World Bank sees global economy at "turning point", but concerns remain

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The World Bank issued its new "Global Economic Prospects" (GEP) report last Tuesday and predicted a strengthening of global economic growth, mostly because of a beginning shift away from self-inflicted misery in the policies adopted by advanced-economy governments: "Most of the acceleration is expected to come from high-income countries, as the drag on growth from fiscal consolidation and policy uncertainty eases ...".

The acceleration is relative.

According to the GEP report, GDP growth will be below pre-crisis levels in most countries.

The Bank predicts US GDP growth will advance from 1.8 per cent in 2013 to 2.8 per cent in 2014; the euro area will experience 1.1 per cent growth in 2014 after two years of recession; but Japan will see a slight decline (1.4 per cent GDP growth in 2014 versus 1.7 per cent in 2013).

The Bank scaled down its earlier growth predictions for developing regions: growth in 2014 will remain at the 2013 level of 7.2 per cent in East Asia, reflecting the lowest GDP increases in 15 years in China (still high by international standards, at 7.7 per cent); other developing regions are expected to experience slight increases to regional rates varying between 2.8 and 5.7 per cent in 2014.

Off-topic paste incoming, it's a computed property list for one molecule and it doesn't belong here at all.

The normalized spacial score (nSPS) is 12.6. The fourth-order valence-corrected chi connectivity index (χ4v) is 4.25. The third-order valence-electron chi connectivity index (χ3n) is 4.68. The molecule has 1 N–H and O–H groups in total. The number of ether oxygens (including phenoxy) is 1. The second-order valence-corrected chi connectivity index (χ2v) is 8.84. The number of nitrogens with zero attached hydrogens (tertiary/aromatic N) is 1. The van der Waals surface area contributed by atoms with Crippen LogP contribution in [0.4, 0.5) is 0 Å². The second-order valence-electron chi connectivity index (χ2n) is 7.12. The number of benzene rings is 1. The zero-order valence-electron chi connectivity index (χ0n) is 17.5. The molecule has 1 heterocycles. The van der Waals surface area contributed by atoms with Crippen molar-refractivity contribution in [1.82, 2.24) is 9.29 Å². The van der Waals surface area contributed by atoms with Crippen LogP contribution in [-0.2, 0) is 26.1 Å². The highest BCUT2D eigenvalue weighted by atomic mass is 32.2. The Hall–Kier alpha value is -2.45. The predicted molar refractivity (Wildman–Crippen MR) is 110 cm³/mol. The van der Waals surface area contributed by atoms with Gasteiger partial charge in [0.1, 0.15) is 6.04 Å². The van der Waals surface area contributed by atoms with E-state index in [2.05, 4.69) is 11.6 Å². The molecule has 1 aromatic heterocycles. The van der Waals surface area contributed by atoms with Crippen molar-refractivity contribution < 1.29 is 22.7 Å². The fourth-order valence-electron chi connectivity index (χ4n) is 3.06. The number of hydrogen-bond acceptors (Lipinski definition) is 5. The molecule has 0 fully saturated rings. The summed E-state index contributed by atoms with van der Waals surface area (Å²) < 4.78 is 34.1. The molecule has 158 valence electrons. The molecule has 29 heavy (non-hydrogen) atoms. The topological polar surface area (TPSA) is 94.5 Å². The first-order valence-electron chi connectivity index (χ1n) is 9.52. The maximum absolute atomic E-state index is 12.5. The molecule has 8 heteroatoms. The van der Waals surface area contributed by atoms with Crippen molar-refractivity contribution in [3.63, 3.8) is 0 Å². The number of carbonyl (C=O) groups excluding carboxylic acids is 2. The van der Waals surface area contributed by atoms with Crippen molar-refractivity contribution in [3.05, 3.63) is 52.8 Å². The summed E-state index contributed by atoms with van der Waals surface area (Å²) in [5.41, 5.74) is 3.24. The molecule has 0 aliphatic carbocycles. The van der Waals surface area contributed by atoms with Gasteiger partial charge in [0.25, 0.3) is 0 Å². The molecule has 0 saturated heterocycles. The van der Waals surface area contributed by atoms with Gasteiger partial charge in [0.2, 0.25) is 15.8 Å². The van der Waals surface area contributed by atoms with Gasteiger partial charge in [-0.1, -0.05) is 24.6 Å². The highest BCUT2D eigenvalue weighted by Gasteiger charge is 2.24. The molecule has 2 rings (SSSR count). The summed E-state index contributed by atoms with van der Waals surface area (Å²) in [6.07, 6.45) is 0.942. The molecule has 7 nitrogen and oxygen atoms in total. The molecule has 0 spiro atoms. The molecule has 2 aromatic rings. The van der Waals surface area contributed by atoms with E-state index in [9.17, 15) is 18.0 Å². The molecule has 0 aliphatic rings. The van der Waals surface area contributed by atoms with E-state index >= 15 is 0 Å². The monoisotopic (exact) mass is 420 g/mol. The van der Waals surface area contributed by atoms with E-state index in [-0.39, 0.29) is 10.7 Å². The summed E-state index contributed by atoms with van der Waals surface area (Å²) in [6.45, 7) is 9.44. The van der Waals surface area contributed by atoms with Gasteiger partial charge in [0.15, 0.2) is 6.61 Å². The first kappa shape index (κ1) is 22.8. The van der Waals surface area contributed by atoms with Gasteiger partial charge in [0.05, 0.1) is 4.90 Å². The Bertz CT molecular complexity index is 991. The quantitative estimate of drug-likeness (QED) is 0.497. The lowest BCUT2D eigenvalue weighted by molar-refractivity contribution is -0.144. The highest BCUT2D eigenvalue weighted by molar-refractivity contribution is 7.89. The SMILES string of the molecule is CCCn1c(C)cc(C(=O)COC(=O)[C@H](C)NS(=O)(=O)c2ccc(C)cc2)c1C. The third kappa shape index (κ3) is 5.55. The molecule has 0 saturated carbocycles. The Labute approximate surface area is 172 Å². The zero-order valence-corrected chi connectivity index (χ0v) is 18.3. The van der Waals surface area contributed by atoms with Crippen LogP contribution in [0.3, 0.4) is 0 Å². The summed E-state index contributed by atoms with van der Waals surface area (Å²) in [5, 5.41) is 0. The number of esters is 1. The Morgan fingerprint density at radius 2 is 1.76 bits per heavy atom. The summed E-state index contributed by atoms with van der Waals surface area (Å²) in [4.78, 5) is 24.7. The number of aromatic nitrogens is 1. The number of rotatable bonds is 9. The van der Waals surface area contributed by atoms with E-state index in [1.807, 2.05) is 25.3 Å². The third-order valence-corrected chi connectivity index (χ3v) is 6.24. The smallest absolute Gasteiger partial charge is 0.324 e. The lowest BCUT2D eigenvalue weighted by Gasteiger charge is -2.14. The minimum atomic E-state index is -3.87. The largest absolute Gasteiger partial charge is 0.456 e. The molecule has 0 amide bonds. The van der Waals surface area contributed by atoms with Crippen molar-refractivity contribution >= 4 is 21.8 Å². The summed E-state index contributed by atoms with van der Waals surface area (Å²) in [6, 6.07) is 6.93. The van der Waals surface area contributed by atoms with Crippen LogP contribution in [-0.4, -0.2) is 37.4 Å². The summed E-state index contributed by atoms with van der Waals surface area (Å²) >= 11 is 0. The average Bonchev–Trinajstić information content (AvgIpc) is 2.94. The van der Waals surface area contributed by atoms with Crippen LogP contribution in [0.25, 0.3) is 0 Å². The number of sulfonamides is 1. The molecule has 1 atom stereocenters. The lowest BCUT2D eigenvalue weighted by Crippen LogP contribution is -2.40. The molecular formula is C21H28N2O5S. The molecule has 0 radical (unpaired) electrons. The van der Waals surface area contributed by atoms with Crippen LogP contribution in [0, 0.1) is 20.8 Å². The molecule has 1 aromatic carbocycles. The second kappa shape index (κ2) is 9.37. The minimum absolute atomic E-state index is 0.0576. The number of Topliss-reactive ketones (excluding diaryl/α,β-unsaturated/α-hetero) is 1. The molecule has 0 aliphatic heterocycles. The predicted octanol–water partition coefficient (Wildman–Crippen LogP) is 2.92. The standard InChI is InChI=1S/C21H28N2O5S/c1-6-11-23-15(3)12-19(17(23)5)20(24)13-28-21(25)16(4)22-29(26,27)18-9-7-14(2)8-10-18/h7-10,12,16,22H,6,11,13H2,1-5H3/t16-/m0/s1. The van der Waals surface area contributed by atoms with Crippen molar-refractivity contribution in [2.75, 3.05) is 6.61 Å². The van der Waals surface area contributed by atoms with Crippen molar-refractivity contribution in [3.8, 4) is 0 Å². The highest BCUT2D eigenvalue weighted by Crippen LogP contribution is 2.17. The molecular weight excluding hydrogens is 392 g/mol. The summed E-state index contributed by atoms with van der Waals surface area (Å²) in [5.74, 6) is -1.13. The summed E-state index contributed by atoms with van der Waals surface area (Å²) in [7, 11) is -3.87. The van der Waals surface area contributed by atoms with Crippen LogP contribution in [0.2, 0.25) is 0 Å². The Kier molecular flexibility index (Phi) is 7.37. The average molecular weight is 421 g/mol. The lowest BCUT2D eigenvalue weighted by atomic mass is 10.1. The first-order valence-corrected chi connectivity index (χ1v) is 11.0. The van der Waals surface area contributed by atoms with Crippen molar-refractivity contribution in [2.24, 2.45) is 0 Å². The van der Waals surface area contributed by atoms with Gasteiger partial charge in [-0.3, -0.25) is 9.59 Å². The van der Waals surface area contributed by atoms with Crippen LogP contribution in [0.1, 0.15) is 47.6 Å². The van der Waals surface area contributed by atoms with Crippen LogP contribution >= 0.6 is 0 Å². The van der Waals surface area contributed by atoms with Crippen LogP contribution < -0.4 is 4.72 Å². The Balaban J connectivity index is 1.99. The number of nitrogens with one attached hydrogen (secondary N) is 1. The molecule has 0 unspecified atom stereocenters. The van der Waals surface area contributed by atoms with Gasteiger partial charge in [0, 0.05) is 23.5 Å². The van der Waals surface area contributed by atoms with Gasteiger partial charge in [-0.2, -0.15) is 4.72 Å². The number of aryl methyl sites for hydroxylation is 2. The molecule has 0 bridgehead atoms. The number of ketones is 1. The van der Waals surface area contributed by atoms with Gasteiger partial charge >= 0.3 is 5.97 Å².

However, the Bank cautions that in developing countries, "growth prospects remain vulnerable to headwinds from rising global interest rates and potential volatility of capital flows" with the expected tapering of monetary stimulus in the United States.

The GEP report states that with an "orderly tightening" of financial conditions the impact on developing economies should be modest.

The report observes that mere speculation about monetary tapering in mid-2013 led to a significant disruption of capital flows and a growth slowdown in several large emerging-market economies. "Depending on the severity of the market reaction [to tapering], capital flows to developing countries could be cut by 50 per cent or more for several months." An expected third consecutive year of reduction in global commodity prices will also have a negative impact on the GDPs of resource-dependent economies.

Assuming a benign scenario regarding the tapering of US monetary stimulus, the GEP’s baseline forecast is that the global economy will grow by 3.2 per cent in 2014, as compared with 2.4 per cent growth in 2013, on the basis of market exchange rates.

Using purchasing power party rates, which is the methodology used by the IMF and some other agencies, the World Bank’s predicted global growth rate for 2014 would be 3.7 per cent.

The World Bank’s full Global Economic Prospects report of January 2014 (160 pages), as well as summaries and press releases in various languages, are available on the Bank’s web site at: